While discussions of open access (OA) have been increasingly in the news in 2012, most discussions outside of the library and publishing world have been centered on OA for public good—mainly, the benefits of free and immediate global access via the internet to new knowledge as it is produced—not how to pay for OA. Using the Budapest Open Access Initiative (BOAI) definition as a framework, OA journals do not need to have a paper-based equivalent, thus eliminating expenses associated with printing, postage, mailing, and processing physical journals and instead provide freely available digital access to articles. However, creating a printed artifact is only one service that scholarly publishers provide, which has left publishers to join the ranks of the music and motion picture industries in trying to figure out how to cover costs and create a sustainable business model as the model once relied upon is being upended. While publishers have begun experimenting with various cost-recovery models, no single strategy has yet to emerge in this space. PeerJ, launched on June 12, 2012 amid a great deal of buzz, has introduced a new approach into the mix with a two-pronged strategy that includes membership fees to cover costs and ongoing peer-review responsibilities for authors to retain membership.
PeerJ will initially include two publications: PeerJ, a peer-reviewed OA journal focusing on biological and medical sciences, and PeerJ PrePrints, a separate space for preprints in which authors can submit draft, incomplete, or final versions of scholarship they are writing. PeerJ PrePrints is designed as a service for authors “[to] establish precedent; they can solicit feedback (either privately or publicly); and they can work on revisions of their manuscript[s].”
According to its website, PeerJ was established with the intent “to drive the costs of publishing down, while improving the overall publishing experience, and providing authors with a publication venue suitable for the 21st Century.” At the core of what they believe is the question: “If we can set a goal to sequence the Human Genome for $99, then why shouldn’t we demand the same goal for the publication of research?”
PeerJ developed an innovative pricing scheme, one that is a variation of the article-processing charge (APC) model used by many OA publications including PLoS ONE. However, while the APC model is a per-article cost, PeerJ’s model is centered on authors: Authors pay to become “lifetime members” of PeerJ. Furthermore, all authors of an article must be paid members before a submitted article undergoes peer review. PeerJ includes a three-tiered membership model, currently ranging in costs from $99 to $259. No-questions-asked waivers are available on a per-article basis for members from countries from World Bank-designated low-income economies. Full details about the pricing plans are available on the PeerJ website.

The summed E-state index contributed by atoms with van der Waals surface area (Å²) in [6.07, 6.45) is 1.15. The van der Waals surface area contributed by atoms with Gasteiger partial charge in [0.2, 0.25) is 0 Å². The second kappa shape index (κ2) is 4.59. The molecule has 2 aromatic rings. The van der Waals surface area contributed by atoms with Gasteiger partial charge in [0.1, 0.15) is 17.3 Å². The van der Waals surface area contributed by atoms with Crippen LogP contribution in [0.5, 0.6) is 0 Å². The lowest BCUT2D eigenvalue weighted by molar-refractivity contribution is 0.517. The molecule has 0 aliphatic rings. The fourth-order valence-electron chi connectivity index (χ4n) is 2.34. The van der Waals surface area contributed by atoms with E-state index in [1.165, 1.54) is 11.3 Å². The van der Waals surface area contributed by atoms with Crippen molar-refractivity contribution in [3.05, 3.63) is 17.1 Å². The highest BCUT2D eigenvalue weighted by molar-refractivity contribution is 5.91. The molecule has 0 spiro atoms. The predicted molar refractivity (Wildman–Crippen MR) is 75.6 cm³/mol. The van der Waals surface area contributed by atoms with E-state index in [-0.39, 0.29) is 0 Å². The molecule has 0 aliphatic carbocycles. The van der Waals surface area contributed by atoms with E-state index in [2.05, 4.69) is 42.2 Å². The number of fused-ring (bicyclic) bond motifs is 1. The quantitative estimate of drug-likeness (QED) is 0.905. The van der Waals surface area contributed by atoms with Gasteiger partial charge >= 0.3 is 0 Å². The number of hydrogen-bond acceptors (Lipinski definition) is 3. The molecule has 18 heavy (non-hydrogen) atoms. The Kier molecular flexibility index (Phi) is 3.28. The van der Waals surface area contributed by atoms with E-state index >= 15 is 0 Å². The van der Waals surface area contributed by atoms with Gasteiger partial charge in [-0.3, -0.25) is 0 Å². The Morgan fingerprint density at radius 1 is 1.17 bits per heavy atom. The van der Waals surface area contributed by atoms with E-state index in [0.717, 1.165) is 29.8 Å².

Although PeerJ refers to costs as a “Lifetime Membership,” authors are required to contribute to the community on a yearly basis in order to retain membership:
We believe that PeerJ will build a community of engaged scholars and that the community will collectively alleviate the burden of seeking and providing review comments. Therefore, a requirement of Membership is that each member must perform one review per year, or risk their membership lapsing. A review is loosely defined and can be a comment in our PrePrint Server, a comment on a published article, or a formal peer review on a submitted article.
The peer-review process will be led by an Academic Editor who will be responsible for finding peer reviewers and evaluating manuscripts. Peer reviewers will be tapped from both lifetime members and the broader academic community.
PeerJ plans to have published articles indexed by key services including PubMedCentral, PubMed, Google Scholar, Microsoft Academic Search, Medline, and Web of Science. As indicated on the PeerJ FAQ, the publisher plans to petition to receive an Impact Factor designation:
To receive an Impact Factor, a journal has to be indexed by the Web of Science (and typically, the Web of Science only indexes journals after they are three years old). Immediately upon launch, we will apply for inclusion in the Web of Science and we fully expect to gain an Impact Factor at the appropriate time.
Several questions and issues have been raised about the PeerJ model. Phil Davis, in the blog Scholarly Kitchen, raises several concerns between the relationship between quality and membership duties:
[C]hanging the incentives for providing voluntary labor (reviewing and commenting) may result in lowering the quality of that work … The incentive to review may change when it flips from a voluntary market to an economic exchange. In order to remain a PeerJ member, you have to either continue to submit papers, review others, or leave post-publication comments. It says nothing about competence. Peer review doesn’t need bodies, it needs competent peers. Attracting those peers will be the most difficult challenge of PeerJ.
Another issue not yet addressed on the PeerJ website is that of copyediting, specifically, if articles will be copyedited and by whom.
The founders and key figures of PeerJ bring a wealth of experience with OA publishing and scholarly communication. Co-founder and publisher Peter Binfield was most recently at the Public Library of Science (PLoS), where he ran the OA publication PLoS One; co-founder and CEO Jason Hoyt was a key figure behind Mendeley. Board member Tim O’Reilly, founder and CEO of O’Reilly Media, has brought star power and visibility to the project. Collectively, the three have a great deal of successful experience introducing new, disruptive models into the realm of academic publishing while also supporting a philosophy of openness.
The PeerJ journal is expected to begin accepting submissions in late summer 2012.